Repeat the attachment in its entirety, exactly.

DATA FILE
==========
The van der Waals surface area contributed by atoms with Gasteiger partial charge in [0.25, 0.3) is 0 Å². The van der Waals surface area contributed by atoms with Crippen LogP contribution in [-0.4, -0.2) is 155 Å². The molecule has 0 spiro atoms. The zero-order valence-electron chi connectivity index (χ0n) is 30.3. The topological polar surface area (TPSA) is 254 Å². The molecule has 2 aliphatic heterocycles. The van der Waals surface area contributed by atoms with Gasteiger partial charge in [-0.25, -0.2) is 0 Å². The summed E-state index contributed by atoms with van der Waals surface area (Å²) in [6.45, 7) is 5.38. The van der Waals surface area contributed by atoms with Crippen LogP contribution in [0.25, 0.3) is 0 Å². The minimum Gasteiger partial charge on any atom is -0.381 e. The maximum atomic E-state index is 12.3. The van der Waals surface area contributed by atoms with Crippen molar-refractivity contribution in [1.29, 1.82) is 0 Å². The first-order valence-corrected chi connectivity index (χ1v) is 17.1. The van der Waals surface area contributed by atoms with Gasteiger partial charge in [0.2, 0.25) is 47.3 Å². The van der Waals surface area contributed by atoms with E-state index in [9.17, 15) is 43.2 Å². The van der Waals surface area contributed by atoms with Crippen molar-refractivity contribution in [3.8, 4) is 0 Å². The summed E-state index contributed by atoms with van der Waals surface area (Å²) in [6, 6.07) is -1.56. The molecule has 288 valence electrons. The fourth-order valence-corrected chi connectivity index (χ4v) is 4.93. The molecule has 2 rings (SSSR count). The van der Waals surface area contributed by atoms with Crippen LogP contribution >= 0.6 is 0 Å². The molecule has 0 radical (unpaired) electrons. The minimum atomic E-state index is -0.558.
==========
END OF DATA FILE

The van der Waals surface area contributed by atoms with Gasteiger partial charge in [0.25, 0.3) is 0 Å². The van der Waals surface area contributed by atoms with Crippen LogP contribution in [-0.4, -0.2) is 155 Å². The molecule has 0 spiro atoms. The zero-order valence-electron chi connectivity index (χ0n) is 30.3. The topological polar surface area (TPSA) is 254 Å². The molecule has 2 aliphatic heterocycles. The van der Waals surface area contributed by atoms with Gasteiger partial charge in [-0.25, -0.2) is 0 Å². The summed E-state index contributed by atoms with van der Waals surface area (Å²) in [6.45, 7) is 5.38. The van der Waals surface area contributed by atoms with Crippen LogP contribution in [0.25, 0.3) is 0 Å². The minimum Gasteiger partial charge on any atom is -0.381 e. The maximum atomic E-state index is 12.3. The van der Waals surface area contributed by atoms with Crippen molar-refractivity contribution in [1.29, 1.82) is 0 Å². The first-order valence-corrected chi connectivity index (χ1v) is 17.1. The van der Waals surface area contributed by atoms with Gasteiger partial charge in [0.2, 0.25) is 47.3 Å². The van der Waals surface area contributed by atoms with E-state index in [9.17, 15) is 43.2 Å². The van der Waals surface area contributed by atoms with Crippen molar-refractivity contribution in [3.8, 4) is 0 Å². The summed E-state index contributed by atoms with van der Waals surface area (Å²) in [6, 6.07) is -1.56. The molecule has 288 valence electrons. The fourth-order valence-corrected chi connectivity index (χ4v) is 4.93. The molecule has 2 rings (SSSR count). The van der Waals surface area contributed by atoms with Crippen LogP contribution >= 0.6 is 0 Å². The molecule has 0 radical (unpaired) electrons. The minimum atomic E-state index is -0.558.